Criterion Prediction #218: Raging Bull, by Alexander Miller
Title: Raging Bull
Director: Martin Scorsese
Cast: Robert De Niro, Cathy Moriarty, Joe Pesci, Theresa Saldana, Frank Vincent
Synopsis: The career and life of boxer Jake LaMotta is chronicled over two decades; if his mercurial temper isn’t dictating his matches in the ring, it’s also relentlessly testing the patience of his friends and family. While that temper helps dish out animalistic clobberings of his opponents, however, LaMotta’s abusive tendencies extend to everyone around him, alienating his friends and family.
Critique: The “perfect” movie doesn’t exist. I know that comment is problematic and can potentially ignite a litany of rebuttal but let’s forego that conundrum. However, some movies feel about as close to perfect as can be and, like so many films by Scorsese, Raging Bull is one of those. Scorsese is on one of those trips that come to the truest screen artists and at this time he’s working at his collaborative apex and he seems to be hitting every note with naturalistic ease. This spell extends to the cast and crew. De Niro is at his transformative best, Pesci is casually engaging and the third, equally important player, Cathy Moriarty, seems plucked from the film’s period. Vikki LaMotta feels like she is from NYC’s mid-century neighborhoods and, with each narrative ascension, she inhabits her new role of wife, mother, then divorcee, calloused from emotional and physical abuse as well as mental strain. Like so many steadfast women suffocated by toxic masculinity, Moriarty’s presence becomes a vital counterpoint.
Raging Bull is one of those movies brimming with “firsts.” It’s the first aesthetically restrained but artistically succulent chronicle of a flawed, lesser-known subject. Scorsese’s objective gaze is the benchmark of what would follow with detached, documentary-esque semi-fictionalized biographies. Foxcatcher, The Wrestler, The Fighter; it’s not just sport that unites them, it’s the icy commitment and the commitment to historical, narrative and filmic construct. While De Niro isn’t the first actor to fully immersive himself into a role (nor is this the first time for De Niro to do so either), his performance as Jake LaMotta is one of rugged application. It’s not just the weight gain and the devolution from cut athlete to the slovenly deviant. He’s mainlining that animalistic mentality as well. De Niro channels the truly reprehensible characteristics in broad strokes (beating his wife and brother) then driving home the roiling nastiness of LaMotta with more specific moments later in the film. De Niro’s wheezy, neanderthal final act paints LaMotta with shades sadder than we’ve seen in a Scorsese movie. His nightclub act is merely a cipher of regurgitated, tough guy quips; he’s posturing as this seething, rotund poet. Still, his audience is captive in that they see another brutal performance but, without an opponent, the self-directed pugilism is all that’s left. He talks to his guests and we see they don’t really like the parlay of dialogue outside a perverse curiosity. LaMotta’s syrupy comportment, awkward social cues and bold entitlement almost push him into the realm of the pitiable. But then his trysts with teenage patrons swiftly dash that glimmer of potential sympathy. Afterward, in 1958, Jake is back behind the microphone and it doesn’t seem like he’s learned much. He’s baiting his audience, mouthing off. When he bellows out, “Pop, you’re going to force me to make a comeback,” it doesn’t read so much like a joke as it sounds like Jake wants to beat the shit out of him. But he won’t because we know and he knows that he won’t win.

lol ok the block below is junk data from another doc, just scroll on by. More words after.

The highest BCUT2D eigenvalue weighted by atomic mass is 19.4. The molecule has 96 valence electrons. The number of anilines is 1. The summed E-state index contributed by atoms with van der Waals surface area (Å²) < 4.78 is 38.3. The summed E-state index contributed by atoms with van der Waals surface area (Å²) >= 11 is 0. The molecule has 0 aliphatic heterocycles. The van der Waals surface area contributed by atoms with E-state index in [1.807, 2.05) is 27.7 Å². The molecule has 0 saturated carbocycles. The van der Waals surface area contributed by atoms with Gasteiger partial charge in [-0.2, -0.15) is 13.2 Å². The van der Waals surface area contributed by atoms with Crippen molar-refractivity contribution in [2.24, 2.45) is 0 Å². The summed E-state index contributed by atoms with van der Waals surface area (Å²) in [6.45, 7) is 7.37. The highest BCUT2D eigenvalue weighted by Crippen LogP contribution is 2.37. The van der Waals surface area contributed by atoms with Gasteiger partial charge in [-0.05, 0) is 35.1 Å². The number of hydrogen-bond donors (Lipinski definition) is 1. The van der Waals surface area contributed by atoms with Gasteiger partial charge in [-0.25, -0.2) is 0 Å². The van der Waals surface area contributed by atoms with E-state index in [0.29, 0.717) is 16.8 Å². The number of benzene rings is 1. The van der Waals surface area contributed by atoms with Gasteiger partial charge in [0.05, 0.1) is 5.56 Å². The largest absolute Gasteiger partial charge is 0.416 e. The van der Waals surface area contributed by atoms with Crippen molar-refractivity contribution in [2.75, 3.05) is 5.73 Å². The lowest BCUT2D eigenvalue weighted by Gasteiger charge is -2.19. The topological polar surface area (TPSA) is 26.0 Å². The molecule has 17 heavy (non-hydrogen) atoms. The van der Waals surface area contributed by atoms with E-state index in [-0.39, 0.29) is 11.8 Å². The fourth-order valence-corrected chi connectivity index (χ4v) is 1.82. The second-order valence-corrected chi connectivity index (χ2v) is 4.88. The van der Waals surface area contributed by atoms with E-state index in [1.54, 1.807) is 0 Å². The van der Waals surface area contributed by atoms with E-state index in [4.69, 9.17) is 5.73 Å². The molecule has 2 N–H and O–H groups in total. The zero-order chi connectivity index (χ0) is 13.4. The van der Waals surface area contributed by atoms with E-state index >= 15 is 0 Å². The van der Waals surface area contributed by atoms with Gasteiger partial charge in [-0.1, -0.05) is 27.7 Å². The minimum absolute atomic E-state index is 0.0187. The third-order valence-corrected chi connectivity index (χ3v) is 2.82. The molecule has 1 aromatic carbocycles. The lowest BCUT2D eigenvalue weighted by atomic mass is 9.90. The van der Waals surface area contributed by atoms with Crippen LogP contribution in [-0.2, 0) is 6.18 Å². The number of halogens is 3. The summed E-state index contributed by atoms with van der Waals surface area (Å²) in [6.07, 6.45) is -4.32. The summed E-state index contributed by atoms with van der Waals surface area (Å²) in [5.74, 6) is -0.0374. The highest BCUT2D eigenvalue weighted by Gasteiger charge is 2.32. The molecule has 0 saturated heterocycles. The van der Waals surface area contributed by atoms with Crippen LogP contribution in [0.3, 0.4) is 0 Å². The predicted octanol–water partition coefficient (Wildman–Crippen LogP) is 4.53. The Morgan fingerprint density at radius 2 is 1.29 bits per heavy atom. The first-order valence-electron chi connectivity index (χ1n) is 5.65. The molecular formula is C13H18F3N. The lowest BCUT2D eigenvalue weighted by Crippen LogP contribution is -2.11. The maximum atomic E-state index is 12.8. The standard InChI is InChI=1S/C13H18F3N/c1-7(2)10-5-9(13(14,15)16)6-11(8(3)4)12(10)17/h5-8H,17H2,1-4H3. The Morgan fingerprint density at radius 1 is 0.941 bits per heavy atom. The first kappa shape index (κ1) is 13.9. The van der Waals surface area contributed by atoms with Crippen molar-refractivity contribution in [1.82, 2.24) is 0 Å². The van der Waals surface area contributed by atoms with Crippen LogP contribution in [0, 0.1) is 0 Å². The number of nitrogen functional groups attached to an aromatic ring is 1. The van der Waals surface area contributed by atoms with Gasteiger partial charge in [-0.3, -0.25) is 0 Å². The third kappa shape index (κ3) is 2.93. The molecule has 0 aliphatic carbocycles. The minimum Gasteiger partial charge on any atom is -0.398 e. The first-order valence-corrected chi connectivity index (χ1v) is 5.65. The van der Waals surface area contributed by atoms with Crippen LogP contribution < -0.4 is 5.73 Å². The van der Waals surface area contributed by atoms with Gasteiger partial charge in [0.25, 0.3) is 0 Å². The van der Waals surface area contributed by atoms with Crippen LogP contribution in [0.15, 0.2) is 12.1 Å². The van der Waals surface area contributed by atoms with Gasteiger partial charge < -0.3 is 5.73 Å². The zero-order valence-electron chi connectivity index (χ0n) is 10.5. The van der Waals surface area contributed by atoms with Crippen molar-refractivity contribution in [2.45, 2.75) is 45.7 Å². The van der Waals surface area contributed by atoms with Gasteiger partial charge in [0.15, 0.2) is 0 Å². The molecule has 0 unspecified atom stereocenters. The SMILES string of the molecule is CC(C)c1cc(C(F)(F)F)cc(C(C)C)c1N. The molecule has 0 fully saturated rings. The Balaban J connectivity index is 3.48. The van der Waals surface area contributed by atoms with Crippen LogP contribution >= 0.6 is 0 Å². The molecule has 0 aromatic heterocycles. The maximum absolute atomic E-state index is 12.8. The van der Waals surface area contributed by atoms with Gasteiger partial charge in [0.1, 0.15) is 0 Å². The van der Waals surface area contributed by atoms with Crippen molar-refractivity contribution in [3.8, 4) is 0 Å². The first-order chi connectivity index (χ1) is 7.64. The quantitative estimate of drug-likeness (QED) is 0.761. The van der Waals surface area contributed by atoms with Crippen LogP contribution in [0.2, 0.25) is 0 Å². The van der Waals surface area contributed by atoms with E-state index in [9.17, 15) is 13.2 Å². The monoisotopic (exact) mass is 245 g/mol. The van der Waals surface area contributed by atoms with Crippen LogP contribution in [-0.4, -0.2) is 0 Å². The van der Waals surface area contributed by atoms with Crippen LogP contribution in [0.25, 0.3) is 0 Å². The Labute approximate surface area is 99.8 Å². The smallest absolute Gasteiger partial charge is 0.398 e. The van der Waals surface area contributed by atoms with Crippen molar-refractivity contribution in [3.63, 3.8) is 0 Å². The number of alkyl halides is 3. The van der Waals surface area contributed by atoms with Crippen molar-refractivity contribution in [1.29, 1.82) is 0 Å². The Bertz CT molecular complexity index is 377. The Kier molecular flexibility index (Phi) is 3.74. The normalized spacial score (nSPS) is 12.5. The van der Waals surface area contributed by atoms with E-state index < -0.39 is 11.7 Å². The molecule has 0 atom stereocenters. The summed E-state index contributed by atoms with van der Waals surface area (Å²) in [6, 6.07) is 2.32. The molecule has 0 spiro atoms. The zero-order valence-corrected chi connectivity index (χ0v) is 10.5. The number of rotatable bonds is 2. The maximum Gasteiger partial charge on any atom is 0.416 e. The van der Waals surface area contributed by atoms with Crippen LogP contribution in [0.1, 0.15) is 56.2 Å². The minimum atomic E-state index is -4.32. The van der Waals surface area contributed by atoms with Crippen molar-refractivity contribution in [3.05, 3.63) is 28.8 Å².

Prior to Goodfellas, Scorsese wasn’t the go-to director for gangster movies. In 1980, people weren’t clamoring for “that Scorsese touch,” ergo voiceovers, fast editing and an onslaught of music cues mired in a world of crime. Raging Bull has the Catholic baggage commonly associated with the director’s work but this time around he’s working closely attuned with the brawny interiority of De Niro and the weighty tie-ins concerning themes like the body as the temple and the lumbering, blind path to redemption. It resonates with a unique power that feels like a form of catharsis that only Scorsese could evoke.
Why It Belongs in the Collection: There are plenty of qualifiers for Raging Bull’s inauguration into The Criterion Collection; for starters, it’s a brilliant and majorly important film in American cinema. Secondly, Scorsese’s profile in The Criterion Collection (which has always been rather high) seems to be rising. Rumors of another World Cinema Project are in the works. He continues to restore elusive arthouse films and curate titles as well. Lastly, Raging Bull was a gem from Criterion’s LaserDisc days. Of course, not all of their Laserdisc titles are due for a comeback. Still, we’ve seen a few with The Big Chill, Tootsie, The Princess Bride, The Magnificent Ambersons, and sex, lies and videotape.